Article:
The problem with the Bond films is that they would not or could not accept the utter fiction that they were portraying, Instead, a cloying attitude of “this could really happen” was promulgated. Never mind the ridiculous execution attempts and the completely “divorced from reality” villains, Bond himself was allowed to age, less than gracefully, and yet maintained the vigor of a man half his age.
Here then are six spy shows whose creators, writers and actors understood the genre, had fun with it and never, ever considered itself more than what it was.
Utterly British in attitude, this show featured the unflappable John Steed and the undeniably gorgeous Mrs. Peel as they tore up the English countryside while foiling one preposterous scheme after another. The villains are never really identified. They are just a rogues gallery of assorted psychopaths with too much money and time on their hands. For enjoyment, they mess with the British establishment and the Avengers must set things right. This show is notable for its understated elegance and for the inevitable wink and a nod.
Dean Martin as a suave, martini swilling, super spy? It was not much of a stretch for Dino to play this character except for the spy part but he gave it a flair that has rarely been equaled. As such, there is plenty wine, women and an occasional song. Incidentally, Matt Helm is technically a counter agent and not a spy. He merely eliminates spies from the other side In any event, Mr. Martin’s portrayal has influenced films for the last forty years including, most notably, the Austin Powers’ movies.
Is anyone cooler than James Coburn as Derek Flint?
Is there a plot goofier than that of Our Man Flint?
Not likely in either case. The creators of the Flint franchise set out to make a farcical parody of the Bond franchise and succeeded beyond expectations. The movie spawned several sequeals and is still watchable today. The Bond creators and Albert Broccoli, in particular, missed the point and actually copied aspects of the Flint character in future Bond movies. It was the beginning of the end for Bond.
Our Man Flint has mad scientists blackmailing the governments of the world, assorted beauties that can’t get enough of our hero and a cocksure super spy who works for an agency named Z.O.W.I.E. The fun never stops and Mr. Coburn’s charm never runs thin. For a different take on the same theme, also catch the movie, the President’s Analyst.
Napoleon Solo and Illya Kuryakin are the ultimate agents and “go-to guys” in the United Network Command for Law Enforcement as they battle THRUSH, the Technological Hierarchy for the Removal of Undesirables and the Subjugation of Humanity. It’s true. You can’t make this stuff up.
Along the way, Solo and Kuryakin meet dozens of women with Napoleon acting much like Captain Kirk in every episode, that is, he always gets the girl much to Kuryakin’s chagrin. They are helped by futuristic gadgets and weapons that bear no resemblance to reality whatsoever. The Bond producers would also steal this gimcrackery.
In the end, the Man from U.N.C.L.E. caricatured itself to death. It legions of fans, mostly young boys, believed in the premise and did not take to its self-imposed lampooning. The series died a rapid death in the middle of its fourth season but is still fondly remembered by those who vicariously lived through Robert Vaugh and David McCallum.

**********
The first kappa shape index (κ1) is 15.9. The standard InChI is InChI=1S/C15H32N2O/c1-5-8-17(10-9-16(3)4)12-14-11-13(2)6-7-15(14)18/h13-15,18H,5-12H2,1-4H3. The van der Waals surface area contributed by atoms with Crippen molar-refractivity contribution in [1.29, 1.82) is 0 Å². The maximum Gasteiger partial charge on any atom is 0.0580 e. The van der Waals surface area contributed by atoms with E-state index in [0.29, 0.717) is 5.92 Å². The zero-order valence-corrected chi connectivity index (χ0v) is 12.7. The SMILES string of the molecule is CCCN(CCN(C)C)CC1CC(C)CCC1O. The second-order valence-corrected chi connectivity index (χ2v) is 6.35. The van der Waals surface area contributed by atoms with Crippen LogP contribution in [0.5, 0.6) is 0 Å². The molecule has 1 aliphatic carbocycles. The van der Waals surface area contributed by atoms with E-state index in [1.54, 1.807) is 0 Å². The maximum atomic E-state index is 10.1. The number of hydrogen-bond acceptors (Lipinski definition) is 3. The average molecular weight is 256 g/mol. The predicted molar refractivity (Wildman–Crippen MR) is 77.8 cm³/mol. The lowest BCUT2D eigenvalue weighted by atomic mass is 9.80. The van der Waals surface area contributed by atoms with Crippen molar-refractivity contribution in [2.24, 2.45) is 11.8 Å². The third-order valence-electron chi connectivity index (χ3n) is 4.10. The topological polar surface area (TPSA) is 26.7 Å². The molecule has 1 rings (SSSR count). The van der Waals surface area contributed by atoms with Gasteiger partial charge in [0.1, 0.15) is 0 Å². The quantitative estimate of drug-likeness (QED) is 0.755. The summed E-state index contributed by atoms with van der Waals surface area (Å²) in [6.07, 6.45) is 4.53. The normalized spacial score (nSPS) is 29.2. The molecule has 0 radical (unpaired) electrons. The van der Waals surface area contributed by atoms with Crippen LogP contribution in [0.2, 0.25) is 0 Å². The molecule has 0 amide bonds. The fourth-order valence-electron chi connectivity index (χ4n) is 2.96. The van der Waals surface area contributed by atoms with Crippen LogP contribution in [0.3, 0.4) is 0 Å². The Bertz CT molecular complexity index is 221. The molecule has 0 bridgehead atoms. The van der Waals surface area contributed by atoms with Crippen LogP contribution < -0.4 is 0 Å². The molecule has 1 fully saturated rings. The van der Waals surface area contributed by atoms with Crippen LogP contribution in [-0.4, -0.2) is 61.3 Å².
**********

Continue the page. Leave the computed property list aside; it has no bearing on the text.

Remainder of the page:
A Change in Gears
The next two series never really influenced the Bond franchise. Instead, they took the entire idea of private enterprises bent on world domination and stood the it on its head. Any spy fan would be foolish not to take a look at these two marvelous works of satire and their fabulous sense of hilarity.
From the brilliant, opening credits through every tired pun and nuanced gesture to Max and 99’s ultimate victory, this show highlighted the comedic genius of its creators, Mel Brooks and Buck Henry.
Maxwell Smart and the agents of CONTROL spent each week thwarting the efforts of Bernie Koppel, King Moody and Ted Knight. Their whimsical brand of comedy utilized everything from mother in law jokes to understatement, “That’s the second biggest arrow I’ve ever seen,” to inside jokes in Yiddish, “Shtarker!!”
Along the way, a madcap assortment of friends and foes, literal minded robots and bilingual dogs kept the action moving. The assortment of gadgets in Agent 86’s arsenal, included the Cone of Silence, the “Laser Blazer" and of course, the ubiquitous shoe phone. Not to be missed.
I hesitate to call this show insouciant. Nevertheless, the word is perfectly apt. The show involved a cast of real chimpanzees, dressed in costumes and with overdubbed human voices, who acted out a plot based on the machinations of super spies. This production was first rate as it used elaborate costume designs, Rolls Royce limos and a superb ensemble of character actors who could ad lib par excellence.
The plots were fairly standard and of course, involved a plan for an evil organization. CHUMP, to take over the world. The true value of the show was in the staging and dialogue. To see a chimpanzee dressed in tux and monocle as the Baron von Butcher or as the disarming and very beautiful, Mata Hairy defies description. Cap this off with a recurring role for an all-chimpanzee psychedelic band, the Evolution Revolution and the show must, simply, be seen to be believed. It is no stretch to think that many of this shows concepts were significantly drug induced.
Lancelot Link: Secret Chimp was the parting shot from an industry that had seen its fill of spy parodies. Future shows would concentrate on a more realistic view of the genre. In particular, Mission: Impossible successfully sold a more "realistic" version of the spy game but Hollywood, as usual, has come full circle and unknowingly parodied itself, once again, with an endless series of ridiculous. self-important thrillers. In short, what we need again is more Mike Myers and less Tom Cruise.